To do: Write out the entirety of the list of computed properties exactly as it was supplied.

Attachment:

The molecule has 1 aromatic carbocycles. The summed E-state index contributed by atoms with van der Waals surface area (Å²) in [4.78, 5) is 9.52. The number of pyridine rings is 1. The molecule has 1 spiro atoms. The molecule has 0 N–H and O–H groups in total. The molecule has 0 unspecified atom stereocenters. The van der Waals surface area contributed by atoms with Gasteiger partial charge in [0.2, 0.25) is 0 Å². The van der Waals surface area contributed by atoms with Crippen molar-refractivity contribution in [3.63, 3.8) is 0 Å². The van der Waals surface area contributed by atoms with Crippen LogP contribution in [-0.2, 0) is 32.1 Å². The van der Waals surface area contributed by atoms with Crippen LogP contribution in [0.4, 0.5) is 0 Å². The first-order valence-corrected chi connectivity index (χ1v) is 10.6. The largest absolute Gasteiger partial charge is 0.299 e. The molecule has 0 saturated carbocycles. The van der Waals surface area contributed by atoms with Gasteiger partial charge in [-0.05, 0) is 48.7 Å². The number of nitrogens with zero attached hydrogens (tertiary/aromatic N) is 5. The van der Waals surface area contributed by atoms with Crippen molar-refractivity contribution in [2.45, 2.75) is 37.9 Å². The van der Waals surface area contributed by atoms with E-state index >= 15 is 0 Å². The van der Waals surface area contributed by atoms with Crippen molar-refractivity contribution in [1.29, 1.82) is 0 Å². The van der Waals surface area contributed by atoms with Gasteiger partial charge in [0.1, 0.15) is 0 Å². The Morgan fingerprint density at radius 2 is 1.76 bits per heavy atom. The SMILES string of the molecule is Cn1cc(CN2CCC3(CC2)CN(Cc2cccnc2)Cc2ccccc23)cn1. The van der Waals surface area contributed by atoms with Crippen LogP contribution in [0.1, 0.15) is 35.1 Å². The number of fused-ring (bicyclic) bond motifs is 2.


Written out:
The molecule has 1 aromatic carbocycles. The summed E-state index contributed by atoms with van der Waals surface area (Å²) in [4.78, 5) is 9.52. The number of pyridine rings is 1. The molecule has 1 spiro atoms. The molecule has 0 N–H and O–H groups in total. The molecule has 0 unspecified atom stereocenters. The van der Waals surface area contributed by atoms with Gasteiger partial charge in [0.2, 0.25) is 0 Å². The van der Waals surface area contributed by atoms with Crippen molar-refractivity contribution in [3.63, 3.8) is 0 Å². The van der Waals surface area contributed by atoms with Crippen LogP contribution in [-0.2, 0) is 32.1 Å². The van der Waals surface area contributed by atoms with Crippen LogP contribution in [0.4, 0.5) is 0 Å². The first-order valence-corrected chi connectivity index (χ1v) is 10.6. The largest absolute Gasteiger partial charge is 0.299 e. The molecule has 0 saturated carbocycles. The van der Waals surface area contributed by atoms with Gasteiger partial charge in [-0.05, 0) is 48.7 Å². The number of nitrogens with zero attached hydrogens (tertiary/aromatic N) is 5. The van der Waals surface area contributed by atoms with Crippen molar-refractivity contribution in [2.45, 2.75) is 37.9 Å². The van der Waals surface area contributed by atoms with E-state index >= 15 is 0 Å². The van der Waals surface area contributed by atoms with Crippen molar-refractivity contribution in [1.29, 1.82) is 0 Å². The van der Waals surface area contributed by atoms with Gasteiger partial charge in [0.1, 0.15) is 0 Å². The Morgan fingerprint density at radius 2 is 1.76 bits per heavy atom. The SMILES string of the molecule is Cn1cc(CN2CCC3(CC2)CN(Cc2cccnc2)Cc2ccccc23)cn1. The van der Waals surface area contributed by atoms with Crippen LogP contribution in [0.1, 0.15) is 35.1 Å². The number of fused-ring (bicyclic) bond motifs is 2.